Seeking advice - Deepstash

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Why Asking for Advice Might Be Better Than Asking for Feedback

Seeking advice

Seeking advice over feedback opens up an opportunity for suggestions to improve or even advice on how to find solutions to your weakness.

It takes a willingness to acknowledge a problem you have. Good advice can be your greatest learning experience, especially when coming from someone who has already succeeded in that area.

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Be transparent about your goals

Whether you are looking for general information about the next steps in your career or are curious about a specific concept you're not familiar with, let people know what kind of information you are after and why you are asking in the first place.

Express gratitude

... before and after seeking advice. Gratitude has been shown to promote honesty, productivity, and overall well-being in the workplace, and can be used as a tool to ease any interaction, including asking for advice.

If a co-worker agrees to meet for coffee and share a lot of advice with you, emphasize how much you appreciate their time.

Ask the right kinds of questions
  • Show your interest and keep the conversation flowing. 
  • Follow-up questions can make conversations less superficial.
  • People are more willing to reveal sensitive or personal information when the toughest questions are asked at the beginning of the conversation. 
  • Active listening will show your advice-giver that you are engaged and care about what is being discussed.
Negative Feedback
Negative feedback is a more important component of the feedback cycle than positive feedback. 92% of people say in a study that negative feedback improves workplace performance.

To do it right:

  • Check how it will impact the individual
  • Make it guidance or advice
  • Be direct
  • Let it be an area of improvement information
  • Build a culture of trust.
Why are people scared of Feedback

Normally people react with caution and fear towards negative feedback, but it is much better than no feedback at all.

Informing the colleague/subordinate/client/customer or individual about something that is not working, is always beneficial, and builds transparency and trust.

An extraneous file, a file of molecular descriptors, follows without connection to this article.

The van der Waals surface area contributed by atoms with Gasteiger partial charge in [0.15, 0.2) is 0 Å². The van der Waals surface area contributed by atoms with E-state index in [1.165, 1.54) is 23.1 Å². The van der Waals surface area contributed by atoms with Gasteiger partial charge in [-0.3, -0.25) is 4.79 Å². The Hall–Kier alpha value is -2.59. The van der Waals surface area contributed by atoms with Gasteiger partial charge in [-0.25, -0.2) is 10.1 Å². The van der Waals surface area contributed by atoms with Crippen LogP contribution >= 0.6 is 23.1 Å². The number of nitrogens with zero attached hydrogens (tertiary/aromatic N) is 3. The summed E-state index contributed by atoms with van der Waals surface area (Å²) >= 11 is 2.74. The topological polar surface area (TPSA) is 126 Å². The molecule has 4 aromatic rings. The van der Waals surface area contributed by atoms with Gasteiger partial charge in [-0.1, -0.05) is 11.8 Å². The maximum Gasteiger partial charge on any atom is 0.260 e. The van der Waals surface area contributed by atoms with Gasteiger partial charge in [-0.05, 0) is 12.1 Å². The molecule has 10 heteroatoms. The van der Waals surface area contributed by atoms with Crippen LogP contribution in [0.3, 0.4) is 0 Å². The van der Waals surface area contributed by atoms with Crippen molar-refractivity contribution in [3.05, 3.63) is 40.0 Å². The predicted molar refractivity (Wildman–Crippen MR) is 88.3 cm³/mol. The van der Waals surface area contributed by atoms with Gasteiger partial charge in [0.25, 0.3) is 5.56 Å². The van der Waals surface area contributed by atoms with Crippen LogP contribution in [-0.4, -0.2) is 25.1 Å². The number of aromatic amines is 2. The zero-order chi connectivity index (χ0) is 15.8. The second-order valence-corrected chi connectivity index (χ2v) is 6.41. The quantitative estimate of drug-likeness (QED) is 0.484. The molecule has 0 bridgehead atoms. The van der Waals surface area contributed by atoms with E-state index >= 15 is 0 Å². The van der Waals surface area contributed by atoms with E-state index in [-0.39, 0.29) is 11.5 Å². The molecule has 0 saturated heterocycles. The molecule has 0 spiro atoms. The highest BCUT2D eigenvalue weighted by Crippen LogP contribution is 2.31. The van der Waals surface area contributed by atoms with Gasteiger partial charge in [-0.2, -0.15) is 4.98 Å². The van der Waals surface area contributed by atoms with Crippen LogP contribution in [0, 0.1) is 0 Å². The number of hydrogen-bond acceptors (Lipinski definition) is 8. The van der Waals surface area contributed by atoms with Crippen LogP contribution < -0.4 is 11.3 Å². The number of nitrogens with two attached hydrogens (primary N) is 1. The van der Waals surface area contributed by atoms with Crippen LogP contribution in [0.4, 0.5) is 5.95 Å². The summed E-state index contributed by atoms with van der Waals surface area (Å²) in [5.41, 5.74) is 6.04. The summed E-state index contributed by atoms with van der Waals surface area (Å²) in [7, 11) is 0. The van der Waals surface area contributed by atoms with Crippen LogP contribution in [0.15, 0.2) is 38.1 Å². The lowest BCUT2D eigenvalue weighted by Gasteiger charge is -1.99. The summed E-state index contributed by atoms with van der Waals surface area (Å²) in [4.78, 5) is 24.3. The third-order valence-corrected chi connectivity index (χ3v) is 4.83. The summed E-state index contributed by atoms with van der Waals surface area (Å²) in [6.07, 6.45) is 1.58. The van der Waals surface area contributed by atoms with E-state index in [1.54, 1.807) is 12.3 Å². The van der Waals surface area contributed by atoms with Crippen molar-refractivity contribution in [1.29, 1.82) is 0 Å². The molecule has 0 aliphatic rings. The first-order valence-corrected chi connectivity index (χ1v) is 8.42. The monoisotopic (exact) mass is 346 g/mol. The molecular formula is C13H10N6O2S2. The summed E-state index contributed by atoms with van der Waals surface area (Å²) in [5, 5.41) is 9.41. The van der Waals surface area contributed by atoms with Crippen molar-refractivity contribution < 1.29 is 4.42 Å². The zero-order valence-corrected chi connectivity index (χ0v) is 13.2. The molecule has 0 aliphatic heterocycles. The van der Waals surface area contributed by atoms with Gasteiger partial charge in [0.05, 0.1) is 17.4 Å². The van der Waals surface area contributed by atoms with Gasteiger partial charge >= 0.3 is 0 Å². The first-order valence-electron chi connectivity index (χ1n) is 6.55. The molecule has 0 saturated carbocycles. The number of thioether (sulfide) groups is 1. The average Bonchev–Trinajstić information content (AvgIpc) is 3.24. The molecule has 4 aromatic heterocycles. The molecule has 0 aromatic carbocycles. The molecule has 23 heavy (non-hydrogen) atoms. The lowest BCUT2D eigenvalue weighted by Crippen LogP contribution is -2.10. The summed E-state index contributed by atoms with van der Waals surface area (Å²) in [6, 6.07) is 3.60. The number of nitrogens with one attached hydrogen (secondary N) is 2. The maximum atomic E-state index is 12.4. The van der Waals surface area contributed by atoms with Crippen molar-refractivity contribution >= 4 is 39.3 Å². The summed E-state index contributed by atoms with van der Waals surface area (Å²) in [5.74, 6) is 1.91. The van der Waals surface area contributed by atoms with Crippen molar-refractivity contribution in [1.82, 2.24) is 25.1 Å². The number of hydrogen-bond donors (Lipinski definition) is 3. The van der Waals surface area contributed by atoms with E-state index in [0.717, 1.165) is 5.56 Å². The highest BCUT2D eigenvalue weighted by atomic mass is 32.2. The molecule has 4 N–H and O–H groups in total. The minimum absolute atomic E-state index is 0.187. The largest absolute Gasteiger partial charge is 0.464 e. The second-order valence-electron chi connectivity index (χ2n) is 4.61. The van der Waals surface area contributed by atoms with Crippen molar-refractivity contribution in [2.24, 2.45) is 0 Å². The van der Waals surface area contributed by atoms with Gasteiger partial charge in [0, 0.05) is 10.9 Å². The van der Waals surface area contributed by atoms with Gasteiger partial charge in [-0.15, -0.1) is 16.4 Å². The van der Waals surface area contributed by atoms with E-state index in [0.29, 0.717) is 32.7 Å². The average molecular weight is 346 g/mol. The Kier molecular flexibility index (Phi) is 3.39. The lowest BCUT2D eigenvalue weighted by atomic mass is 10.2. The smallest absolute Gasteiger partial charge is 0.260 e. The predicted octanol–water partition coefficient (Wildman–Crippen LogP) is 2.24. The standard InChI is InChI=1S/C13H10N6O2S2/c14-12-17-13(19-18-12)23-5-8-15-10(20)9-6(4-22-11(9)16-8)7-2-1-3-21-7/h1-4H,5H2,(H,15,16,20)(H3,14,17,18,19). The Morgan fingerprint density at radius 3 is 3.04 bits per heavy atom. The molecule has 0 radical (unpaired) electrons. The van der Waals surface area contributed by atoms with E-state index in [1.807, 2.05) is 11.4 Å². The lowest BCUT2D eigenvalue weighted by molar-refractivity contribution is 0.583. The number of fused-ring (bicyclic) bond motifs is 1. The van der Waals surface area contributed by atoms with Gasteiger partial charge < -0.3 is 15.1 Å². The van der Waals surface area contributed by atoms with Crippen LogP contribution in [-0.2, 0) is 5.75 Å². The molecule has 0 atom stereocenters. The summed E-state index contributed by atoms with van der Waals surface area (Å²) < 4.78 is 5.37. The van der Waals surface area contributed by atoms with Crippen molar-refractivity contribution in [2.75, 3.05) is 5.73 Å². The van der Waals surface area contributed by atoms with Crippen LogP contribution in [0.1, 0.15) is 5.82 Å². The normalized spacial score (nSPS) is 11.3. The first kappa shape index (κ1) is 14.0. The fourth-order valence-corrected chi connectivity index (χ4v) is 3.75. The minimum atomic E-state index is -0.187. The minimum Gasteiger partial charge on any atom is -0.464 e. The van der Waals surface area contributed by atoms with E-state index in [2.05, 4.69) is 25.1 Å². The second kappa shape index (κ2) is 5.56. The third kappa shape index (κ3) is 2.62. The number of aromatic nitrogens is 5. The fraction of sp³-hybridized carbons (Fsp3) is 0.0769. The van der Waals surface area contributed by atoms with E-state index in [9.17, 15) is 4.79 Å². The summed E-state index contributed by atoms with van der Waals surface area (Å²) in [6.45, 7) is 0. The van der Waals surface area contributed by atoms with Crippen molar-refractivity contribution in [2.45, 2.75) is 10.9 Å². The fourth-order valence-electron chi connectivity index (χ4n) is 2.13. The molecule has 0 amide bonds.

Check how it impacts the person

The fundamental goal of giving feedback is to help the person you’re giving it to. They should realize that you are not trying to make them feel bad, and this is an exercise to help make them better.

How it impacts each individual is going to be different so a tailor-made approach is required. 

Why We Avoid Asking For Advice
Why We Avoid Asking For Advice

Most people shy away from asking for advice when they cannot figure out how to finish a tricky task or assignment at work.

  • Reasons range from not wanting to bother anyone, or not trusting them for the solution that might be provided.
  • There is also a misconception that others will think less of the person asking for advice.
  • Advice seekers have a false psychological fear that the person whom they ask will refuse and embarrass them. Research proved that this is deeply unfounded and we grossly underestimate how helpful and assistive people can be.
Advice Seekers Appear Smarter

The fear of appearing incompetent or an incompetent person is misplaced, as research shows that the person who is asked for advice thinks good of the person asking.

Advice seekers appear smarter to the person whose ego is now stroke, making him provide valuable insights while being impressed by the seeker. Being asked for advice increases the level of perceived competency of the seeker in the eyes of the expert.

Connection Made Thorugh Advice

Asking for advice leads to a series of interactions at the office, which gives way to exchanging information, learning and builds a meaningful connection that goes beyond the initial request for advice.